On 4 October 2019, it was be exactly 350 years since the death of the great artist Rembrandt van Rijn (1606–1669). This date is being widely commemorated in the Netherlands and around the world. For all exhibitions dedicated to the artist, see our Rembrandt Year page.
Paying its own tribute to Rembrandt’s genius, the State Hermitage is presenting after restoration one of the most mysterious and striking masterpieces in its collection The Fall of Haman. The opening of the exhibition The Fall of Haman: Rembrandt’s Picture in the Mirror of Time is a key element in the program for the Year of Rembrandt in Russia.
The Hermitage’s collection of Rembrandt paintings and graphic works is among the finest in the world. All periods in the artist’s oeuvre are represented in the museum, from early works to those created in the last years of his life. An entire hall is given over to his canvases, while the museum possesses an almost complete collection of his etchings. Displayed separately are numerous works by his pupils (in the Hall of the School of Rembrandt).
Fall of Haman
The Fall of Haman (circa 1660–66) is a painting with a phenomenally powerful impact that dates from Rembrandt’s late period. The picture came into the Hermitage in 1773, after Empress Catherine the Great bought it from the Scottish merchant and art dealer John Blackwood.
The central image of the composition – a man dressed in rich Eastern clothing – is the most vivid and highly dramatic personage. His pale face with lowered eyes beneath the glittering turban seems drawn, bearing the imprint of bitter resignation. His pose expresses powerlessness. The palm of his hand is pressed to his chest, as happens in moments of strong psychological shock. In the depths of the picture on the right is a man in royal attire, on the left a simply dressed grey-bearded elder. The artist had placed the central figure on the boundary between the dark background and the illuminated foreground. The impression is created that he is leaving the other participants in the scene.
The figurative complexity of the Hermitage painting, evoking rich associations, has in the past given rise to various hypotheses about its subject and dating. From the mid-18th century, the composition was known as The Fall of Haman (or Condemnation of Haman), illustrating an episode from the Old Testament Book of Esther. The book tells of how the young queen Esther and her guardian Mordecai managed to avert the insidious plans of King Ahasuerus’s all-powerful favourite Haman, who intended to annihilate all the Jews in Persia. In the 17th-century Netherlands, the Book of Esther was very popular. The inhabitants of the United Provinces saw the triumph of virtue and the fall of a tyrant as a parallel to their own struggle against Spanish rule.
In the 20th century, a lively discussion developed about the subject of the painting, with other interpretations also being put forward – David and Uriah, Jonathan Leaving Saul’s Feast, Joseph Turning from His Brothers, but all of them failed to find sufficiently convincing justification. The majority of specialists are agreed that Rembrandt depicted Haman at the moment of hearing Ahasuerus command him to accord the highest honours to his chief foe – Mordecai the Jew. The stunned Haman submits to fate, realizing that this is the beginning of his downfall. The concept and execution of the picture are in keeping with the search for means of conveying complex dramatic emotions that was typical of Rembrandt in his late period.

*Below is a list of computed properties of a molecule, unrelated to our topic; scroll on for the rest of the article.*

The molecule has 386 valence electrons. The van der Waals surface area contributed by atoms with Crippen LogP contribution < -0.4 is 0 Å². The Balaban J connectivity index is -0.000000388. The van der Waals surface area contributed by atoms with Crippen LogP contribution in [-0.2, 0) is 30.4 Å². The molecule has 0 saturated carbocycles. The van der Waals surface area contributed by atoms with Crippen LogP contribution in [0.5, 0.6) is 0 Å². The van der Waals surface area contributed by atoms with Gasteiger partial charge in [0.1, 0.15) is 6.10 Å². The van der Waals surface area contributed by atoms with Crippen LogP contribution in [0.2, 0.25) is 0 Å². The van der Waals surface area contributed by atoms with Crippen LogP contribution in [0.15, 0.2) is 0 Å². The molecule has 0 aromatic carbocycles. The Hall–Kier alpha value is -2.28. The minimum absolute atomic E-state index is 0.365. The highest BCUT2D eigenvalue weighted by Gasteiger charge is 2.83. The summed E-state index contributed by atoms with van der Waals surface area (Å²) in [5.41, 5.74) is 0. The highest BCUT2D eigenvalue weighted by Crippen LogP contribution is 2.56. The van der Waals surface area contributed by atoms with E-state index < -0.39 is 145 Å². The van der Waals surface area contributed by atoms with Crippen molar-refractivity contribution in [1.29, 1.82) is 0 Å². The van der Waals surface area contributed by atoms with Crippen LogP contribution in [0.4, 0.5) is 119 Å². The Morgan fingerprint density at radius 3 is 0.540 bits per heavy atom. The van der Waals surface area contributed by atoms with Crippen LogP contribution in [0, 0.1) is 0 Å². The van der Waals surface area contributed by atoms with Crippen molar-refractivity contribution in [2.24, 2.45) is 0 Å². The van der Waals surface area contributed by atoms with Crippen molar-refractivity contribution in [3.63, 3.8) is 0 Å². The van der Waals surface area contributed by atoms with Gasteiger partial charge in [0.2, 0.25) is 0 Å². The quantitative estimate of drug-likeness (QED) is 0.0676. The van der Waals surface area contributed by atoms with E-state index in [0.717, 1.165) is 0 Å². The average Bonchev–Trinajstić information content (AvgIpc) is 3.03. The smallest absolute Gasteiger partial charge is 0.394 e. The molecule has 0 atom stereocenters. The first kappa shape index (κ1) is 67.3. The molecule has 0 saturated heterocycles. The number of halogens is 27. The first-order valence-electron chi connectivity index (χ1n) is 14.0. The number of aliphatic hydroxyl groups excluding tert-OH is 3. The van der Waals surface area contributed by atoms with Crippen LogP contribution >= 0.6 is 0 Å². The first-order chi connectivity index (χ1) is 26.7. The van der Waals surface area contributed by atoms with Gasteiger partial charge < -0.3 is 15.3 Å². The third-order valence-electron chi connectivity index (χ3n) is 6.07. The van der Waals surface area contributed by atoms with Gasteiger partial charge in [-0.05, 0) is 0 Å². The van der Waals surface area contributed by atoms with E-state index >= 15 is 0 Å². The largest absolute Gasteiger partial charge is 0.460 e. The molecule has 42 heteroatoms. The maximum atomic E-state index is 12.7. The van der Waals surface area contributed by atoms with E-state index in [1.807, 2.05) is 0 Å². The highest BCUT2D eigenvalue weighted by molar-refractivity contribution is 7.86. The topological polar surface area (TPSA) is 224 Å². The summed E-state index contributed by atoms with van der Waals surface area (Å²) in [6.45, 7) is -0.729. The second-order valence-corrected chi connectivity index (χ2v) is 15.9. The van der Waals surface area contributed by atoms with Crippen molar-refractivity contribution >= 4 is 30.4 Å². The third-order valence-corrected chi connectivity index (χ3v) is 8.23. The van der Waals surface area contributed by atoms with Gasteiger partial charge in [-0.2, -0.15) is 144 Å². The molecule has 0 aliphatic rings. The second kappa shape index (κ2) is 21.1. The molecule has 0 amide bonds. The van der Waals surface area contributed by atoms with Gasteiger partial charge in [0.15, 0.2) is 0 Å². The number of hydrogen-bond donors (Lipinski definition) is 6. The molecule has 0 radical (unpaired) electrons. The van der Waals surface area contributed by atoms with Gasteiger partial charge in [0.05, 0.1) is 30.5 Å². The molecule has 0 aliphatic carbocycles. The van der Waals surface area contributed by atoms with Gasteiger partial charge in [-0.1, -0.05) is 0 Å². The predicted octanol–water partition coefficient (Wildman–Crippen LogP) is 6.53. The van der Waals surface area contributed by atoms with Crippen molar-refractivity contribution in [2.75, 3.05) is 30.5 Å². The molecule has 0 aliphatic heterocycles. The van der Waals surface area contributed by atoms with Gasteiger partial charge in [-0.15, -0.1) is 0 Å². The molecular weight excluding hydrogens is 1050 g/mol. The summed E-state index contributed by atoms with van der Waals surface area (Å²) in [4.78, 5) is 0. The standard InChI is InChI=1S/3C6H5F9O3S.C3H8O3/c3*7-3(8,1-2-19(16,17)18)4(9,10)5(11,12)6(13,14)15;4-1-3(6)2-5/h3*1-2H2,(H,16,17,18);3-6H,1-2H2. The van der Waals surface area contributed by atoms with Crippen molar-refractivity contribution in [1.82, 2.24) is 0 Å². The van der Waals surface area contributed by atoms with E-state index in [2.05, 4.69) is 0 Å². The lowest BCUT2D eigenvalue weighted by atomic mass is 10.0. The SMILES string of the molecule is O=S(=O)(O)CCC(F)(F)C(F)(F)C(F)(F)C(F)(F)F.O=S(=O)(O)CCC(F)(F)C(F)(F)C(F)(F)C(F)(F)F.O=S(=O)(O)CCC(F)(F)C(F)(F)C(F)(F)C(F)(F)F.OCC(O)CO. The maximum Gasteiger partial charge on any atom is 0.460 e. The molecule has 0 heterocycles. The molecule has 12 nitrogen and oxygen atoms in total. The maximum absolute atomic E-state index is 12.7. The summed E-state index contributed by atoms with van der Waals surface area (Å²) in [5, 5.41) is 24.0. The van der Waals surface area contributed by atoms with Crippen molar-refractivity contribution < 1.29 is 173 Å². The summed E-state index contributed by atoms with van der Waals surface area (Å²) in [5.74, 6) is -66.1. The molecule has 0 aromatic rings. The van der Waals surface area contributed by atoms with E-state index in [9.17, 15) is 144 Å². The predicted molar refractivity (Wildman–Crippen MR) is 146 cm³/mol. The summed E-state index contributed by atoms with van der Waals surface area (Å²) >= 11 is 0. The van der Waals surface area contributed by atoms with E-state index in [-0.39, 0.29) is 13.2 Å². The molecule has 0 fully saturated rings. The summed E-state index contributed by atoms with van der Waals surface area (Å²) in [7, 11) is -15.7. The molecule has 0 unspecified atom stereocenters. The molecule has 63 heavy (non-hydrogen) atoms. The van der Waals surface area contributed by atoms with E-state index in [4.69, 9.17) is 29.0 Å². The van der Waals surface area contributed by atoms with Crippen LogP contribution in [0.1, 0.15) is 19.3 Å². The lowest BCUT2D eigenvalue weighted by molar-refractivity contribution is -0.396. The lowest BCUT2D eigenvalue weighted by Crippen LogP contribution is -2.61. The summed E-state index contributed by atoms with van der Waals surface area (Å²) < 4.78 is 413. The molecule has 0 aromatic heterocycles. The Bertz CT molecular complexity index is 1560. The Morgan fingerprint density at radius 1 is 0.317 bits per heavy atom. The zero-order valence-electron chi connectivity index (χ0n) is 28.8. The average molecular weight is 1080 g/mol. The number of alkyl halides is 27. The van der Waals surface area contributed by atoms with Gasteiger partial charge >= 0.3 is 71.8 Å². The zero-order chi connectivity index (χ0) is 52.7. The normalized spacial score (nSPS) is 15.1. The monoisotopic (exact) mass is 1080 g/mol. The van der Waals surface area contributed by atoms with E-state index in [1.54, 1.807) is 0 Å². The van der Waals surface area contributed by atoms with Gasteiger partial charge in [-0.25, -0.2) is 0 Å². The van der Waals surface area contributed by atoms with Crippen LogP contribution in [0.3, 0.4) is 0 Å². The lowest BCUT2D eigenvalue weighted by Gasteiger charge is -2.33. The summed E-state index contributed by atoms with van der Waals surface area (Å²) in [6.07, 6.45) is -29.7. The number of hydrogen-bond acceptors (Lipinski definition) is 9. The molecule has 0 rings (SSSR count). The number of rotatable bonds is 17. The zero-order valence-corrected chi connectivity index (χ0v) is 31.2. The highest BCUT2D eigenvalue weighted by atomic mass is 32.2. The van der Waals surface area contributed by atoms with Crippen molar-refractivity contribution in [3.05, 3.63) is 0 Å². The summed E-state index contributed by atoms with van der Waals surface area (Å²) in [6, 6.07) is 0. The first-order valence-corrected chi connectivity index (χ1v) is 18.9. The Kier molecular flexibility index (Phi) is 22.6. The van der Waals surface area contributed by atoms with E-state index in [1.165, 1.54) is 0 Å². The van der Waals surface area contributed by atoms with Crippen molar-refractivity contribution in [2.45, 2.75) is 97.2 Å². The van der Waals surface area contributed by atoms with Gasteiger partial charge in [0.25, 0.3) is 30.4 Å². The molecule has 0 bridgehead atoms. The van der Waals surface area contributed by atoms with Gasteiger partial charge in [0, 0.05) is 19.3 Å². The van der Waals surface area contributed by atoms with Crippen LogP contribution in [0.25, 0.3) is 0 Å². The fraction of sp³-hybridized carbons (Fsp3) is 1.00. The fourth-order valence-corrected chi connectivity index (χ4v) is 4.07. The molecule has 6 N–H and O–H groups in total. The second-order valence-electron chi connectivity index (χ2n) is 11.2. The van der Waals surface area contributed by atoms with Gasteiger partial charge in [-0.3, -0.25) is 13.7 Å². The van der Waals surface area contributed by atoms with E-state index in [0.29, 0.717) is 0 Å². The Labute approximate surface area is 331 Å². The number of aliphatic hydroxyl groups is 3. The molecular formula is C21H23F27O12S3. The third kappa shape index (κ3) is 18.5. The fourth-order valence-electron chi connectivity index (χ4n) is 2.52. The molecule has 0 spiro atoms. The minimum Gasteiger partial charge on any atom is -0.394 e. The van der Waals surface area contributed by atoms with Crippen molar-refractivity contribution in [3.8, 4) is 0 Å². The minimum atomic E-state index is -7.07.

The figurative complexity of the composition is underlined by the Eastern motifs that play an important role in the Dutch master’s pictures. The world of the exotic East as portrayed by Rembrandt is a subtle interweaving of rich creative imagination, observations from life and impressions gleaned from artistic sources: drawings and prints of old European masters and also illustrated books about journeys to the East that the artist either collected himself or came upon in Amsterdam.
The recently completed restoration of The Fall of Haman freed its surface from thick layers of yellowed varnish and retouchings, allowing us to see more precisely the distinctive features of the artist’s painting technique, rich in subtle nuances of colour and expressively textured brushwork.
Many historical themes and episodes from the books of the Old Testament found their reflection in works by Rembrandt and his contemporaries. The exhibition includes Rembrandt’s etching known as The Great Jewish Bride (circa 1635), and also the celebrated engraving The Triumph of Mordecai (circa 1641), in which the artist depicted Haman in the foreground. Visitors will see a painting by one of Rembrandt’s early pupils Ferdinand Bol (1616–1680) – Young Woman Looking in a Mirror (The Toilet of Esther?), dating from the 1640s, and the picture Esther’s Feast by an unknown artist of Rembrandt’s school.
The author of the idea and curator of the exhibition is Irina Alexeyevna Sokolova, Doctor of Culturology, chief researcher in the State Hermitage’s Departments of Western European Fine Art, Keeper of 17th- and 18th-century Dutch paintings.
The State Hermitage Publishing House has produced a scholarly illustrated catalogue in Russian for the exhibition: “Padenie Amana”. Kartina Rembrandta v zerkale vremeni (2019). The catalogue has a foreword by Mikhail Borisovich Piotrovsky, General Director of the State Hermitage, entitled “A Purple Cape in a Dark Space”. The catalogue texts are by members of the Hermitage staff: Irina Sokolova (“The Fall of Haman: Rembrandt’s Picture in the Mirror of Time”) and Victor Korobov (“The Fall of Haman: The Study and Restoration of Rembrandt’s Picture”). Irina Sokolova is also the scholarly editor of the catalogue.
Also see the Hermitage website for more information.